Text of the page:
This scene has turned out longer than I expected.
Despite the length of this post (85 lines),
I'll have to continue this scene another week.
"Ah," the Father said, and nodded.
"You speak of the recent murders, no?
Ghastly things they are – horrors
That plague an unbelieving world,
Terrors the faithful pray will pass them by.
A good man should be troubled, Dietrich;
Death, especially violent death,
Is not the kind of thing we should wish on
The worst of men – although, it must be said,
An evil man's demise can sometimes be
God's blessing to the rest of us."
"But do you believe in werewolves?"
Dietrich persisted. "Could such a horror
Roam the darkness of God's creation?
Could such a horror possess a man
And turn him into a murdering beast?"
Father Benedict squinted quizzically; then,
Choosing his words with care, he said:
"After a fashion, I suppose.
Even among the vilest heathen,
Tales are told of the hounds of hell
Pursuing wicked men to their final doom.
With eyes blazing in fiery judgment
They track the ungodly and drag them, screaming,
Down to eternal flames of torment –
Down to the Devil they chose to serve
So faithfully during life." He paused
And, with a slight smile, asked, "So, Dietrich…
Am I to assume you fear a werewolf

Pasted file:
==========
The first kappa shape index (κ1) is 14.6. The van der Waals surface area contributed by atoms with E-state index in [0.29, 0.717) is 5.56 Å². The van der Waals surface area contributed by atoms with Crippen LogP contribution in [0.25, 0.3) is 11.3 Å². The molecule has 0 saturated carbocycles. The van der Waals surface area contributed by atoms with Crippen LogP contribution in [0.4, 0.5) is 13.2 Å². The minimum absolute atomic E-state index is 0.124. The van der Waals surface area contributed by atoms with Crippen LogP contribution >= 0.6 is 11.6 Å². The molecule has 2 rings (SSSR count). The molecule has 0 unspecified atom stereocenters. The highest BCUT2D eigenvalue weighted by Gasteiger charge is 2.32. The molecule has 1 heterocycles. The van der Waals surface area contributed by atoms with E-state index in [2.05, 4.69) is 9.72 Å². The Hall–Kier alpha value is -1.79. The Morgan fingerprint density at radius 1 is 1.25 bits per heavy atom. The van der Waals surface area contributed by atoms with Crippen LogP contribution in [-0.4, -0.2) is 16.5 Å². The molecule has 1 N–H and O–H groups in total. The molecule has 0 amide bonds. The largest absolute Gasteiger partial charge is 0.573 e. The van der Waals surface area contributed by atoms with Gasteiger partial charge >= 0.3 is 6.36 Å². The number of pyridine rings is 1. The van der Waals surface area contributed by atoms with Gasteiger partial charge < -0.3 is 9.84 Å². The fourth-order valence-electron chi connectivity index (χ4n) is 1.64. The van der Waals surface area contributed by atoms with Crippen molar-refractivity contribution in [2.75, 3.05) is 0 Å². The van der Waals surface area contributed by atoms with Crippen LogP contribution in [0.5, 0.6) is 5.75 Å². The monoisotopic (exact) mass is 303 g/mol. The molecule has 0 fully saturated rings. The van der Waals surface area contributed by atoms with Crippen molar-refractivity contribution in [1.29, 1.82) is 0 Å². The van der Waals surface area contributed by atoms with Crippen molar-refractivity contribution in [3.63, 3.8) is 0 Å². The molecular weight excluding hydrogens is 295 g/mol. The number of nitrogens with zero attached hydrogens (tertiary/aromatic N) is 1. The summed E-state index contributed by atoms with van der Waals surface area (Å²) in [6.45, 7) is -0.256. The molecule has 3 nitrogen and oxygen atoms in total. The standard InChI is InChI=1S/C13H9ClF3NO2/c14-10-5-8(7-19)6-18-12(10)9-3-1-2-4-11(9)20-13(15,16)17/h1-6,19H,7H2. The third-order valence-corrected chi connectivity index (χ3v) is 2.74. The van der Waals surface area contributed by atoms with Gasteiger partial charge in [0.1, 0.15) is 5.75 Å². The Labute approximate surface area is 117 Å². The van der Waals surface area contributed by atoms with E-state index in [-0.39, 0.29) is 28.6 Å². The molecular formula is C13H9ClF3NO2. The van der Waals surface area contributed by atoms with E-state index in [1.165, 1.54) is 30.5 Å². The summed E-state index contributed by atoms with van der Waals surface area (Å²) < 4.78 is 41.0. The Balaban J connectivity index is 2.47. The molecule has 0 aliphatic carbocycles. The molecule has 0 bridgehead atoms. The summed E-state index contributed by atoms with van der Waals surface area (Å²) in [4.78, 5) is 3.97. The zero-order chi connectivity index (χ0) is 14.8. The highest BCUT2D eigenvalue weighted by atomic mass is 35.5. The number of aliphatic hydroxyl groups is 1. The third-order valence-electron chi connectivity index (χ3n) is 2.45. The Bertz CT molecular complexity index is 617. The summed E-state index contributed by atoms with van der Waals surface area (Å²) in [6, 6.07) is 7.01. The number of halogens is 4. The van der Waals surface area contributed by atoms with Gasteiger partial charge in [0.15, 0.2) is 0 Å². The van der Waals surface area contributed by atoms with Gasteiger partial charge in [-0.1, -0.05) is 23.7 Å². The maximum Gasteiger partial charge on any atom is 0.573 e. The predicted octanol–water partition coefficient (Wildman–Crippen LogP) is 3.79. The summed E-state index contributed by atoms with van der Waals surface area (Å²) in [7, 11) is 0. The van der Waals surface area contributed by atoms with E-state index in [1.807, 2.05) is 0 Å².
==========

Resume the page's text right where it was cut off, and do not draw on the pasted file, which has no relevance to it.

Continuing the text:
Stalks the woods around our little village?"
"Not only do I fear this thing," he said,
"I fear that I myself might be the beast."
The Father almost laughed… but then,
Seeing Dietrich's shaking hands and
Panicked look, he stopped. With a heavy sigh
He reached across to steady Dietrich's
Shaking hands and said, "In such a case,
I doubt that even wine is strong enough.
This seems the place for brandy."
He raised an eyebrow, gave a knowing wink,
And as the slightest glimmer of a smile
Crossed Dietrich's face, he rose and walked
Across the tiny room. He turned,
Lifted a finger to his pursed lips, and
Flashed a conspiratorial smile;
Then reached behind the pallet and
Retrieved a bottle of brandy.
"I only keep it for medicinal purposes,
Don't you know," he said.
Returning to the table, he tossed
The remnants of their tea and poured
Them both a healthy dose.
Then, with a hearty "To your health"
They gently clinked the teacups.
After a savored sip, the Father said,
"You're not a man to surrender reason easily.
Many's the time when superstition
Threatened to overwhelm this parish
And yours was the voice that steadied
This flock with calm and stable tones.
Often when hysteria strikes,
The cleric's voice of reason carries
Little weight with the people –
He's supposed to say those things, you understand.
It took no more than your support
To give my words an anchor they would trust.
I find it hard to fathom why
This man, this strong oak firmly rooted
In reality, should now be frightened
By some ancient bogeyman."
Dietrich rose to go, ashamed. "Forgive me,
Father. I was wrong to bother you with this."
Once again the Father smiled. "Sit, Dietrich.
Even the strongest man at some time
Finds his faith in crisis. You fear the wolf –
Then let us see if we can slay
This creature's threat and set you free.
'Come, let us reason, saith the Lord,'
The holy book says. Let us do so now.
Let us suppose this thing you fear
Might possibly be true, and let
The eyes of reason search it out;
The Lord shall be the judge.
Now tell me, my friend:
What makes you fear the beast within?"